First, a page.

The Basics of TMJ (Temporomandibular Disorder)
The temporomandibular joint connects the lower jaw to the temporal bone of the skull. It is located in front of the ear on each side of your head. Cartilage lines the TMJ and allows it to glide smoothly as it works. However, some people suffer problems with this joint that range from mild discomfort to severe pain.
Temporomandibular Disorder, otherwise known as TMJ, is not a single condition, but rather a group of conditions. TMD affects the temporomandibular joint (the TMJ). Symptoms are experienced when there is a conflict between the biting surfaces of teeth, jaw muscles, and the jaw joint.
These symptoms may include anything from a mild clicking sound in the jaw accompanied by minor discomfort, to a searing pain in the ear, temple, jaws, and teeth. Many people with Temporomandibular Disorder cannot open their mouths all the way; while other people have their mouths dislocate or lock wide open.
We do not know at this time how many people in the world suffer from TMJ disorders. The statistics appear to indicate that twice as many women suffer as men. In both sexes, though, the discomfort is temporary and does not indicate a serious problem.
Researchers don't know specifically how many people suffer from TMJ disorders, but the statistics seem to indicate that about twice as many women suffer from the condition as men. However, for most people suffering from TMJ symptoms, the discomfort is temporary and does not indicate the development of a serious problem. Only a few people suffer from chronic symptoms.
The root cause of Temporomandibular Disorder is the wearing down of cartilage that exposes nerve endings. This is triggered by a number of factors, all of which are still being debated in the scientific community. Most researchers now believe that a combination of behavioral, physical, and psychological factors contribute to TMJ. Dentists, however, see a great deal of evidence suggesting that a severe injury to the jaw can cause Temporomandibular Disorder to develop.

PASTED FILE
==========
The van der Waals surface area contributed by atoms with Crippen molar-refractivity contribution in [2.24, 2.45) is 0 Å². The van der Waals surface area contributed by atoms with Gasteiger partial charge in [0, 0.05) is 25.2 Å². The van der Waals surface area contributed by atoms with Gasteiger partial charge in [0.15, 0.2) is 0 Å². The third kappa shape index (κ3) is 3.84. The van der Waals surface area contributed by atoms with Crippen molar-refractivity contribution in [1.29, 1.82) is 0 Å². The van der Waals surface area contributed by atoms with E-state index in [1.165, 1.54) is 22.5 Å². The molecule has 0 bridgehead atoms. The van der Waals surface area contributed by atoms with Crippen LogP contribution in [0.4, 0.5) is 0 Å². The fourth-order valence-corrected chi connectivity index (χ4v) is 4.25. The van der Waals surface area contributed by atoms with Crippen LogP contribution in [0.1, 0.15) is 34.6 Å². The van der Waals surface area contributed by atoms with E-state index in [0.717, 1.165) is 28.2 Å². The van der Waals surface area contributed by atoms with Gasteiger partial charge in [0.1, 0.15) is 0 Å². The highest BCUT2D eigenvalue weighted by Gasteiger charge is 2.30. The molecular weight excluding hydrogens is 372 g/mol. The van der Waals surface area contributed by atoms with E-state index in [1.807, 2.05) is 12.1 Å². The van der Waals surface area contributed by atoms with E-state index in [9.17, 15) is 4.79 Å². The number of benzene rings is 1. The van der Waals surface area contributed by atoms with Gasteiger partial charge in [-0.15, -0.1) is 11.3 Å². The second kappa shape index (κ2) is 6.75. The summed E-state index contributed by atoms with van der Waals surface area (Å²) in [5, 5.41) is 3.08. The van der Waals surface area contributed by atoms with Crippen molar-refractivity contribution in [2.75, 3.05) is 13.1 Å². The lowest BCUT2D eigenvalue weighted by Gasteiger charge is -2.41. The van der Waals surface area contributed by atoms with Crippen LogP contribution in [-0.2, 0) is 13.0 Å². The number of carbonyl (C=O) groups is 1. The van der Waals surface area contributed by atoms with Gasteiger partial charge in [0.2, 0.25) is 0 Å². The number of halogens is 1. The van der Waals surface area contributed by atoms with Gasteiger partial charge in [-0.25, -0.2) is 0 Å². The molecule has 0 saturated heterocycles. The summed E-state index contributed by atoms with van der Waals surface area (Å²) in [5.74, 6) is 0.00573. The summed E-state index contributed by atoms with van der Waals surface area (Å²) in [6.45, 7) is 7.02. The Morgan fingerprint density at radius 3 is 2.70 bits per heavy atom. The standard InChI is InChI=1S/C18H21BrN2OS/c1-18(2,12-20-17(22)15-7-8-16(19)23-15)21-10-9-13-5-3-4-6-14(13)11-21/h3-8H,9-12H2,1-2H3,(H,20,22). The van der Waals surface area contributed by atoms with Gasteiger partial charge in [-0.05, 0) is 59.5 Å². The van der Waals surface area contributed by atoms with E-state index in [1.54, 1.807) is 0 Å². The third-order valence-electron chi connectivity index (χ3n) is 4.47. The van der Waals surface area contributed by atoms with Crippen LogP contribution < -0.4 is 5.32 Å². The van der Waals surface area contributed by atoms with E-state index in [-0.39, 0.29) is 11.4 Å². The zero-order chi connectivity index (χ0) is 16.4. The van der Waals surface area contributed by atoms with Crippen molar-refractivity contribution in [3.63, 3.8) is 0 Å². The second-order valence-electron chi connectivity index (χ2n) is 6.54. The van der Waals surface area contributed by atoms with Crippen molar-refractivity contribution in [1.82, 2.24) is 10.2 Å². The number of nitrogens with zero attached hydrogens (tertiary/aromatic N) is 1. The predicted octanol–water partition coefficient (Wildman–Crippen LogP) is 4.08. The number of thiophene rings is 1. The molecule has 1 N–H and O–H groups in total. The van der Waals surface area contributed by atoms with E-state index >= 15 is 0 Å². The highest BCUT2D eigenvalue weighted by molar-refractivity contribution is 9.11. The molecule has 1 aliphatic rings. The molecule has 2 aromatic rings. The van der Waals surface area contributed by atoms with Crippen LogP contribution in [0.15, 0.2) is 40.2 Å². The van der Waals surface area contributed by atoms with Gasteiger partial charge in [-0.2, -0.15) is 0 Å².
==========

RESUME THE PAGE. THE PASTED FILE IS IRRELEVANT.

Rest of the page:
If you suffer from TMJ, there are some simple things you can do to minimize its symptoms.
Make a conscious effort to chew your food on both sides of your mouth. Favoring one side over the other creates pressure and wear and tear on the jaw joint.
If you suffer from Bruxism, seek help from a dentist. The dentist can fit you with a nightguard that will prevent your teeth from grinding together. If you are not sure if you are grinding your teeth in your sleep, ask your spouse, roommate, or a friend to listen while you are sleeping.
You may find yourself unconsciously clenching or grinding your teeth during the day to deal with stress or anger. The next time this happens, consciously relax your jaws. Move your teeth a little bit apart and keep them there. Rest your tongue between them if this helps.
Gum and hard chewy food tend to inflame Temporomandibular Disorder. Avoid these products altogether, and give your jaw time to rest by avoiding the tendency many have to eat a little something all day long.